After working several months on a quite intense at times telemetry floor. I have heard several nurses say "That person really should be a no code, because of their illness or being in varying degrees of heart block will do them in anyway and their won't be anything we can do". I was just wondering. Isn't it still the patient's choice to decide whether or not they want to be resucitated and not the nurse or doctor pressuring the family into it for convienence purposes. I realize that some people really should be a no code for obvious reasons, but if a person who's only problem is what the monitor is showing and they are asymptomatic then why automatically say "they need to have a code order written". Maybe this is coming from someone who has never run a code before (knock on wood) but when I hear people saying things like this I find it quite discouraging. As if the patient hasn't lost enough control just by being in the hospital. What do other people think or am I just naive?
Oct 10, '00
I have hears and probably made this comment a time or two. That does not mean that the patient is being pressured into anything. We all say things to each other that we would not say to the patient. I wouldn't come to the conclusion that anyone is being pressured into anything unless you hear someone say "I told the pt he/she should be a no code"
Nurses and Doctors are not in a position to tell anyone what code status they should be, but we are in a position to educate the pts about thier choices and make sure those choices are known.
I highly doubt that any of the people who are verbalizing these thoughts actually say this to the pts.
I think you are making a bid deal out of nothing.
Sep 6, '01
I think that patients or their families should be able to make an INFORMED decision about code status, and all too often the extent of illness or poor prognosis is not clearly discussed by the physician. So when the patient starts to deteriorate all the nurses are saying is lets not do something they may not want have done to them if they really knew how ill they were. It gets to be a sticky situation if the nurse tries to discuss code status and the patient doesn't have a clear understanding of their prognosis. I think physicians need to be a little more forthright in their explanations of prognosis, what exactly a code entails etc.... Too often it is thrown in nursings lap at the last minute before the code cart is pulled out.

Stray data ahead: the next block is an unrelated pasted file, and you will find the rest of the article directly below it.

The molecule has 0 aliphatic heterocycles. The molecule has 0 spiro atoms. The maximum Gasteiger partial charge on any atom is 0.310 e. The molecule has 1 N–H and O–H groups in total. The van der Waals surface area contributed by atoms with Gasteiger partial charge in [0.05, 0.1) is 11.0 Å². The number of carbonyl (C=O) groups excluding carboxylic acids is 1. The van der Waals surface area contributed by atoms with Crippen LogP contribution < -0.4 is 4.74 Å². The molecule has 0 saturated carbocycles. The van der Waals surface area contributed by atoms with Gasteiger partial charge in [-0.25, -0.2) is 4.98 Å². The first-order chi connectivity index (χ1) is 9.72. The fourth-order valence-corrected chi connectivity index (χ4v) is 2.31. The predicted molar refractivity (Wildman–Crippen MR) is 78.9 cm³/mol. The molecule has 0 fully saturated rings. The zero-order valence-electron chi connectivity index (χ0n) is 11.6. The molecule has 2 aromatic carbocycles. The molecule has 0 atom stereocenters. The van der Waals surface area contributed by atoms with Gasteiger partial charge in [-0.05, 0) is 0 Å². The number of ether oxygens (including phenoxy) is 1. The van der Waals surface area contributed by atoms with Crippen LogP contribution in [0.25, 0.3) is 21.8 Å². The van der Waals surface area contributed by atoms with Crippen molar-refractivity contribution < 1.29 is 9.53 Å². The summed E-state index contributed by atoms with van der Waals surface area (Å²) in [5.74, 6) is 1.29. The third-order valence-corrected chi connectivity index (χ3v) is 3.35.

Sep 7, '01
The public doesn't realize that only 10% of coded patients live. And that doesn't guarantee any quality of life, or that they won't code again tomorrow and die. They also don't realize that some coded patients are concious enough to feel pain, some push our hands away ( I assume from that that they have some cognition). All the coded patients on ER are out cold and about 70% live and recover fully.
In my hospital we have docs- one in particular- that will ask repeatedly about code status if pt is a DNR, and does not do so for patients that are full code. So the pt naturally thinks "my doc thinks I made the wrong decision". And then each pt becomes a science project with every tube known to man. I would welcome some more DNR's, but I think it should be discussed long before the pt hits the hospital. Like years before, when they are healthy.
And if anyone resuscitates me to a vegetable state I will gladly haunt them and their hospital for eternity.
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